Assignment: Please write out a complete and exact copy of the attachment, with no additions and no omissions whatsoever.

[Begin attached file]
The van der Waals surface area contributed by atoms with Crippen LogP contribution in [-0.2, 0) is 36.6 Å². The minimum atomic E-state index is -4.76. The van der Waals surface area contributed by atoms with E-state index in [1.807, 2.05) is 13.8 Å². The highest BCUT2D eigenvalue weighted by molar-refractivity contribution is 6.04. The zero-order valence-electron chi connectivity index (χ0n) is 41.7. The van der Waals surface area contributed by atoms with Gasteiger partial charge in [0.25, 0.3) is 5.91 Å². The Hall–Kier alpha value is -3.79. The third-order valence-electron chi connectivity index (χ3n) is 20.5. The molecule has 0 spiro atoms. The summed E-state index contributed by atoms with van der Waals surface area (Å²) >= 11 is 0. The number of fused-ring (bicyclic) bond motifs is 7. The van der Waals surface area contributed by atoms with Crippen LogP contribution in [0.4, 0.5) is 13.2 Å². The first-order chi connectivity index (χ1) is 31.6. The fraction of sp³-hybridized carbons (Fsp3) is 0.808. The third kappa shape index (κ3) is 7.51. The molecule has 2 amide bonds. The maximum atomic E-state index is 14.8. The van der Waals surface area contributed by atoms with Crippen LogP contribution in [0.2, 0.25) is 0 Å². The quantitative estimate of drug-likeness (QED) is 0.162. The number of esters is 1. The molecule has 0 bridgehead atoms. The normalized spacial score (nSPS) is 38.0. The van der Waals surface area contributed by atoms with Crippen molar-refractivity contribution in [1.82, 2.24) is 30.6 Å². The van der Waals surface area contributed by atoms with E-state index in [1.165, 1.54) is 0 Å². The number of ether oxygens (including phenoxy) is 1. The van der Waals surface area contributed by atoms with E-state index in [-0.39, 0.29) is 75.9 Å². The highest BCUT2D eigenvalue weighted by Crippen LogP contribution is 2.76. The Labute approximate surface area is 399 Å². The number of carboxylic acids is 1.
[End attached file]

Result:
The van der Waals surface area contributed by atoms with Crippen LogP contribution in [-0.2, 0) is 36.6 Å². The minimum atomic E-state index is -4.76. The van der Waals surface area contributed by atoms with E-state index in [1.807, 2.05) is 13.8 Å². The highest BCUT2D eigenvalue weighted by molar-refractivity contribution is 6.04. The zero-order valence-electron chi connectivity index (χ0n) is 41.7. The van der Waals surface area contributed by atoms with Gasteiger partial charge in [0.25, 0.3) is 5.91 Å². The Hall–Kier alpha value is -3.79. The third-order valence-electron chi connectivity index (χ3n) is 20.5. The molecule has 0 spiro atoms. The summed E-state index contributed by atoms with van der Waals surface area (Å²) >= 11 is 0. The number of fused-ring (bicyclic) bond motifs is 7. The van der Waals surface area contributed by atoms with Crippen LogP contribution in [0.4, 0.5) is 13.2 Å². The first-order chi connectivity index (χ1) is 31.6. The fraction of sp³-hybridized carbons (Fsp3) is 0.808. The third kappa shape index (κ3) is 7.51. The molecule has 2 amide bonds. The maximum atomic E-state index is 14.8. The van der Waals surface area contributed by atoms with Crippen LogP contribution in [0.2, 0.25) is 0 Å². The quantitative estimate of drug-likeness (QED) is 0.162. The number of esters is 1. The molecule has 0 bridgehead atoms. The normalized spacial score (nSPS) is 38.0. The van der Waals surface area contributed by atoms with Crippen molar-refractivity contribution in [1.82, 2.24) is 30.6 Å². The van der Waals surface area contributed by atoms with E-state index in [1.165, 1.54) is 0 Å². The number of ether oxygens (including phenoxy) is 1. The van der Waals surface area contributed by atoms with E-state index in [-0.39, 0.29) is 75.9 Å². The highest BCUT2D eigenvalue weighted by Crippen LogP contribution is 2.76. The Labute approximate surface area is 399 Å². The number of carboxylic acids is 1.